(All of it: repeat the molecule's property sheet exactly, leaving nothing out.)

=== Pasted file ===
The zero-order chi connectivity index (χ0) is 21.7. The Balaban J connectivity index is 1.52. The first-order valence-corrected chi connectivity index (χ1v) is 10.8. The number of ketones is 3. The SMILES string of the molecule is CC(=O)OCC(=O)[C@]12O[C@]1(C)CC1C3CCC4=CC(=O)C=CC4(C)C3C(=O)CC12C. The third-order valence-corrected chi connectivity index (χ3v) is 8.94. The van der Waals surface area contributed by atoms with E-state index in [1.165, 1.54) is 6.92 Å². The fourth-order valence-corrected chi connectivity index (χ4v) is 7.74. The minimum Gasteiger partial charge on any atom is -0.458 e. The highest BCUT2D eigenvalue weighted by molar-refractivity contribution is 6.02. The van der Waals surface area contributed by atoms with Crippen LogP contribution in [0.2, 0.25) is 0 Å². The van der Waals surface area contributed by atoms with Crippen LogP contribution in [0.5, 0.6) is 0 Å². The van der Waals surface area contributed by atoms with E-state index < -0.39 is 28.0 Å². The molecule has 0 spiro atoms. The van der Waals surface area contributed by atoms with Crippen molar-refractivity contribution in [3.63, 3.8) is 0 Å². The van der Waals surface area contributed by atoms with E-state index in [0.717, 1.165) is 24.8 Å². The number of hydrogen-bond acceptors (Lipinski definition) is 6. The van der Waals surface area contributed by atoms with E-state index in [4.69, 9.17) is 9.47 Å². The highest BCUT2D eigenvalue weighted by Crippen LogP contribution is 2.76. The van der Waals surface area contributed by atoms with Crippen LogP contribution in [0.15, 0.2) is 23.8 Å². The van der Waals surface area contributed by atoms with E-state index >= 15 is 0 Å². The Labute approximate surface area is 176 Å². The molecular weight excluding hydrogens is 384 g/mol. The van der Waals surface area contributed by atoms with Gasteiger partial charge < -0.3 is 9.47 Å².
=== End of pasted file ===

The zero-order chi connectivity index (χ0) is 21.7. The Balaban J connectivity index is 1.52. The first-order valence-corrected chi connectivity index (χ1v) is 10.8. The number of ketones is 3. The SMILES string of the molecule is CC(=O)OCC(=O)[C@]12O[C@]1(C)CC1C3CCC4=CC(=O)C=CC4(C)C3C(=O)CC12C. The third-order valence-corrected chi connectivity index (χ3v) is 8.94. The van der Waals surface area contributed by atoms with E-state index in [1.165, 1.54) is 6.92 Å². The fourth-order valence-corrected chi connectivity index (χ4v) is 7.74. The minimum Gasteiger partial charge on any atom is -0.458 e. The highest BCUT2D eigenvalue weighted by molar-refractivity contribution is 6.02. The van der Waals surface area contributed by atoms with Crippen LogP contribution in [0.2, 0.25) is 0 Å². The van der Waals surface area contributed by atoms with Crippen LogP contribution in [0.5, 0.6) is 0 Å². The van der Waals surface area contributed by atoms with E-state index < -0.39 is 28.0 Å². The molecule has 0 spiro atoms. The van der Waals surface area contributed by atoms with Crippen molar-refractivity contribution in [3.63, 3.8) is 0 Å². The van der Waals surface area contributed by atoms with E-state index in [0.717, 1.165) is 24.8 Å². The number of hydrogen-bond acceptors (Lipinski definition) is 6. The van der Waals surface area contributed by atoms with E-state index in [4.69, 9.17) is 9.47 Å². The highest BCUT2D eigenvalue weighted by Crippen LogP contribution is 2.76. The van der Waals surface area contributed by atoms with Crippen LogP contribution in [0.15, 0.2) is 23.8 Å². The van der Waals surface area contributed by atoms with E-state index >= 15 is 0 Å². The Labute approximate surface area is 176 Å². The molecular weight excluding hydrogens is 384 g/mol. The van der Waals surface area contributed by atoms with Gasteiger partial charge < -0.3 is 9.47 Å².